Focus on Book Arts Faculty-Staff Exhibit

Now through June 10th, the Focus on Book Arts conference has a Faculty-Staff Exhibit at the Collins Gallery of the Central Library in downtown Portland, Oregon. My artist’s book/game hybrid, You Can’t Take it with You, will be part of the exhibition.

Artist book/game hybrid - You Can't Take it with You bye Elissa Campbell

I’m so honored to have my work shown alongside such a spectacular group of artists. Exhibitors include Pietro AccardiAnne CovellSam EllenportHelen HiebertAndrew HuotRoberta LavadourJana PullmanShawn SheehyBonnie StahleckerBarbara Tetenbaum, and Shu-Ju Wang.

The opening reception will be on May 3rd from 6:00 p.m. – 7:30 p.m. There will be live music and refreshments – since I won’t be there, be sure to eat some cheese for me if you go.

In conjunction with the exhibit, there will be an artist panel discussion, Structure and Influence, on May 7th from 2:00 p.m. – 4:00 p.m. It’s sure to be an interesting event, well worth a visit.

When the exhibit closes in Portland, it will move to the Pacific University Library in Forest Grove, Oregon. It will reopen on June 13th and close on the last day of the Focus on Book Arts conference.

If you want to see the exhibit, here’s the scoop on gallery hours at each location:

Collins Gallery Hours:

  • Monday: 10:00 a.m. – 8:00 p.m.
  • Tuesday – Wednesday: 12:00 p.m. – 8:00 p.m.
  • Thursday – Saturday: 10:00 a.m. – 6:00 p.m.
  • Sunday: 10:00 a.m. – 5:00 p.m.

Pacific University Library Hours:

  • Monday – Friday: 8:00 a.m. – 5:00 p.m.
  • Saturday: 10:00 a.m. – 6:00 p.m.
  • Sunday: Closed

If you can’t make it to the exhibit, you’re in luck – you can view the work online.

I’m looking forward to seeing the exhibit when I get to the conference in June!

The Book as Art exhibit

I’m so excited to have work on display as part of The Book as Art exhibit at Axel’s Gallery & Frame Shop in Waterbury, VT. The exhibit was co-curated by Axel’s owner Whitney Aldrich and visual artist Marilyn Gillis and is open now through April 8, 2017.

Window display of altered books

Here’s what the gallery has to say about the exhibit:

In the exhibit Book as Art, nine women artists explore the limitless artistic possibilities of the book. Each work challenges our ideas of what a book can be with innovative structures, content, materials and creativity. Artist books will delight and fascinate as they move you beyond the page.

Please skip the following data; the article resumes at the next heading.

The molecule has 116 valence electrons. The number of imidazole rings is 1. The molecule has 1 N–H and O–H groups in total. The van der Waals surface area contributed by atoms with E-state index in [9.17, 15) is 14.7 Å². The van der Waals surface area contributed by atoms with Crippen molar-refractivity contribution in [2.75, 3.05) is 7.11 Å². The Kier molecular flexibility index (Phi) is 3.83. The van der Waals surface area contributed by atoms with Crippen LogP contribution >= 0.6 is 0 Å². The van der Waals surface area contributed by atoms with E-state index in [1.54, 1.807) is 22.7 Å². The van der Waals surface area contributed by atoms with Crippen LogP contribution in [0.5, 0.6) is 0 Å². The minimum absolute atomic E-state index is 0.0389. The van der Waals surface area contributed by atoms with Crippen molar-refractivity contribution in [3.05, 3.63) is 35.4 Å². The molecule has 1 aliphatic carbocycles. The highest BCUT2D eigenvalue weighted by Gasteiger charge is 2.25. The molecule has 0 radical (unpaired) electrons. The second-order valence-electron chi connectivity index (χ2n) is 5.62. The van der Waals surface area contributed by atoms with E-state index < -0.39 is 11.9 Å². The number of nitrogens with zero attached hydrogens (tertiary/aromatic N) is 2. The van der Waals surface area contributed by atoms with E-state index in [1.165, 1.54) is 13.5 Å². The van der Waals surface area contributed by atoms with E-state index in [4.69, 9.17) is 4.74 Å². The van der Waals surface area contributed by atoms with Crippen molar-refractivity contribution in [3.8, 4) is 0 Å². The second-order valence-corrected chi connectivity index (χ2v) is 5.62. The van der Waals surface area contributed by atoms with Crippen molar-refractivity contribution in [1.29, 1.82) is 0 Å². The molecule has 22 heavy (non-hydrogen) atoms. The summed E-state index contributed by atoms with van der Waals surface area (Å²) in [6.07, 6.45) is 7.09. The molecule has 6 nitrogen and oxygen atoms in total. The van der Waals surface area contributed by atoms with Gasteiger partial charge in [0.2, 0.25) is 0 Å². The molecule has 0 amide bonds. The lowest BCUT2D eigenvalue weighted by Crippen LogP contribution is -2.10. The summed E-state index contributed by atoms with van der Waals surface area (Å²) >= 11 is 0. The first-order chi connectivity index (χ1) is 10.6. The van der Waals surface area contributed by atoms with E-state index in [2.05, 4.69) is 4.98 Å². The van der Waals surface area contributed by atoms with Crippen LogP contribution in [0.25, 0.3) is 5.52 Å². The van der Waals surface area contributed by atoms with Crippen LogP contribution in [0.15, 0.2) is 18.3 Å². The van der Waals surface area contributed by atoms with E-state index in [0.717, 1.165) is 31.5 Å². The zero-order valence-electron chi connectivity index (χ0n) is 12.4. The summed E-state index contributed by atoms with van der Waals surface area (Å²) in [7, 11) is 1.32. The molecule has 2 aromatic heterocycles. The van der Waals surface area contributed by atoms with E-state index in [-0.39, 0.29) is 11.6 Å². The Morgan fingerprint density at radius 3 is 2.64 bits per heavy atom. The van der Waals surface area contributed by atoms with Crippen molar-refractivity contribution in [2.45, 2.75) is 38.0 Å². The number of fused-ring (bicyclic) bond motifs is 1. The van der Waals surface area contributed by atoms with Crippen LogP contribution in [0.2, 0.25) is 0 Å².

I have several pieces in the show and I’m thrilled to be joined by the fine company of other Book Arts Guild of Vermont members – Marilyn Gillis, Dorsey Hogg, Penne Tompkins, Ann Joppe-Mercure, Rebecca Boardman, Vera Ryersbach, Judy Sgantas, and Marcia Vogler.

Note: I apologize in advance for the quality of my photos – boo to funky lighting.

You can find one of my favorite Improv books in the exhibit, DOs and DON’Ts for Not Being a Dumbass… 

Handmade artist book by Elissa Campbell - DOs and DON'Ts for Not Being a Dumbass

…as well as one of my most recent pieces, Peace Kannon.

Handmade artist book by Elissa Campbell - Peace Kannon

Rounding out my contributions to the show are Godzilla, Extreme Couponer and a batch of small leather journals with varied stitching.

Handmade books by Elissa Campbell

So enough about my work – I’d like to show you some pieces by my co-exhibitors. First off are two pieces by Marcia Vogler. I have long been envious of her illustrative style. She’s

By the way, check out how Whitney displayed Marcia’s panel book on the wall. She created a backing support and clipped the book to it. I have to admit that I was bad and peeked behind the magic curtain:

Next up is Rebecca Boardman. In America’s Transparent Dichotomy, she cleverly used slide mounts in a Jacob’s Ladder to create a piece in response to our current political climate.

Cochleate utilizes some amazing folding that makes my brain hurt (in a good way). Rebecca created the stand specifically for displaying this piece.